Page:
Streaming device and platform provider Roku plans to cut 200 jobs in the U.S. as it looks to curb the rise of operating expenses, the company disclosed Thursday, citing economic conditions in the industry.
Roku expects the layoffs to reduce the company’s headcount expenses by an estimated 5%. Roku pointed to current economic conditions as driving the decision to reduce staff. Roku has a large advertising business, and the TV ad market has weakened amid an economic downturn, some of which was seen in Roku’s most recent quarterly earnings report.
“Taking these actions now will allow us to focus our investments on key strategic priorities to drive future growth and enhance our leadership position,” Roku said in a statement released today.
As of December 31, 2021, Roku employed approximately 3,000 full-time workers across 13 countries.
According to an 8-K filed November 17 with the SEC, the company estimates incurring around $28 million to $31 million in charges in connection with the job cuts, mainly related to severance payments, notice pay and employee benefits contributions. Roku anticipates most of the charges in the fourth quarter, with layoffs substantially completed by the end of the first quarter 2023.
During Roku’s third quarter earnings results, executives warned investors of a difficult Q4 ahead.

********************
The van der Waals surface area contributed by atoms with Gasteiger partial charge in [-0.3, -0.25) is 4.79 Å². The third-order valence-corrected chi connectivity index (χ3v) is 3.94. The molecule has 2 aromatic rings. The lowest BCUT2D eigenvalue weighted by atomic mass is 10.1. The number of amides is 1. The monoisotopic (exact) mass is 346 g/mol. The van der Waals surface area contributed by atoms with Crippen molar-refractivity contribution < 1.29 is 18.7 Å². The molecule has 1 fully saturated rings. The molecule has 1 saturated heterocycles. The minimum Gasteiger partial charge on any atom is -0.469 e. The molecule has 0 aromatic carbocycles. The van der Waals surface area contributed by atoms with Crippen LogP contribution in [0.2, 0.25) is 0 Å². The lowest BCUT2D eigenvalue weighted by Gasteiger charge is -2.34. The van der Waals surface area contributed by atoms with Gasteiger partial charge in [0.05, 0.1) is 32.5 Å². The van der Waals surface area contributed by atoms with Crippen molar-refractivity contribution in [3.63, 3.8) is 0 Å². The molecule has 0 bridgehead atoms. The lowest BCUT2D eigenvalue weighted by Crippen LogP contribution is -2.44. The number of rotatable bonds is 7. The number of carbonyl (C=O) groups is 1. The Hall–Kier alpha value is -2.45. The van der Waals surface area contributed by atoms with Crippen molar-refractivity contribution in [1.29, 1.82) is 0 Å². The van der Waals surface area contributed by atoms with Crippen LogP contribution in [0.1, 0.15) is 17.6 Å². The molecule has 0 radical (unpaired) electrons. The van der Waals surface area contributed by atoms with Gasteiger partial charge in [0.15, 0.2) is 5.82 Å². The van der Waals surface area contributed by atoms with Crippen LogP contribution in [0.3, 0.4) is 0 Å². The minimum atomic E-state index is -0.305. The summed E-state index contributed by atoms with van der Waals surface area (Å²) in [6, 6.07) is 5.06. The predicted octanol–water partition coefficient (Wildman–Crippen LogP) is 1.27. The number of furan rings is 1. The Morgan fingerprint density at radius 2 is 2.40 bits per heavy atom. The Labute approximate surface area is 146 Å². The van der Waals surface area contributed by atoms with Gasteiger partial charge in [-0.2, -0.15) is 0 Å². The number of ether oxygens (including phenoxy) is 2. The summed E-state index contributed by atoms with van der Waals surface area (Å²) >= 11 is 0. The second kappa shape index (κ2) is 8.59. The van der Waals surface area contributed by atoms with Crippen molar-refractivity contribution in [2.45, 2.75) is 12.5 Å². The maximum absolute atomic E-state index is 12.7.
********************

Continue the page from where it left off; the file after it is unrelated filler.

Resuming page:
“The first thing companies do in the face of such uncertainty is cancel their ad budgets. Big advertisers that we traditionally get spend from are not spending this quarter,” said Roku CEO Anthony Wood. “They aren’t spending with anyone. It’s not just they’re not spending with us.”
In Q3 Roku’s platform revenue, which includes advertising on the home screen and on The Roku Channel free ad-supported streaming TV service, accounted for $670 million of its total $761.4 million net revenue. Roku in quarterly results noted that the traditional TV ad scatter market (TV ads bought during the period) was down 38% year over year in the U.S.
In its Q3 letter to shareholders, Roku said significant increases in quarterly operating expenses were largely the result “of robust hiring in late 2021 and early 2022 when we believed that the economy was emerging out pandemic-related disruptions, and we were accelerating investments that we had previously deferred.”
At the time, the company said it had started to significantly slow its rate of hiring and other expense growth in late Q2, and it expected to continue to slow headcount and stem rising operating expenses in response to the macro environment.
Also pointing to a challenging ad environment, Warner Bros. Discovery CEO David Zaslav this week said the ad market is currently weaker than at any time during the spending slowdown amid the 2020 pandemic. Speaking at an investor conference, Zaslav said that if conditions don’t improve it would be difficult for WBD to hit 2023 earnings target.
Roku isn’t the only company trimming staff. Deadline on Thursday reported that layoffs are happening at Paramount Global, expected to impact under 100 U.S. employees, with cuts primarily focused in the ad sales group.
Meanwhile, Disney last week warned of layoffs and a hiring freeze as part of a series of cost-cutting measures, but has not detailed specifics.
However, it may not be all bad news for connected TV. A new IAB survey of buy-side brands and agencies found advertisers expect to increase spending on connected TV in 2023, with media investments in the channel anticipated to grow 14.4% year over year.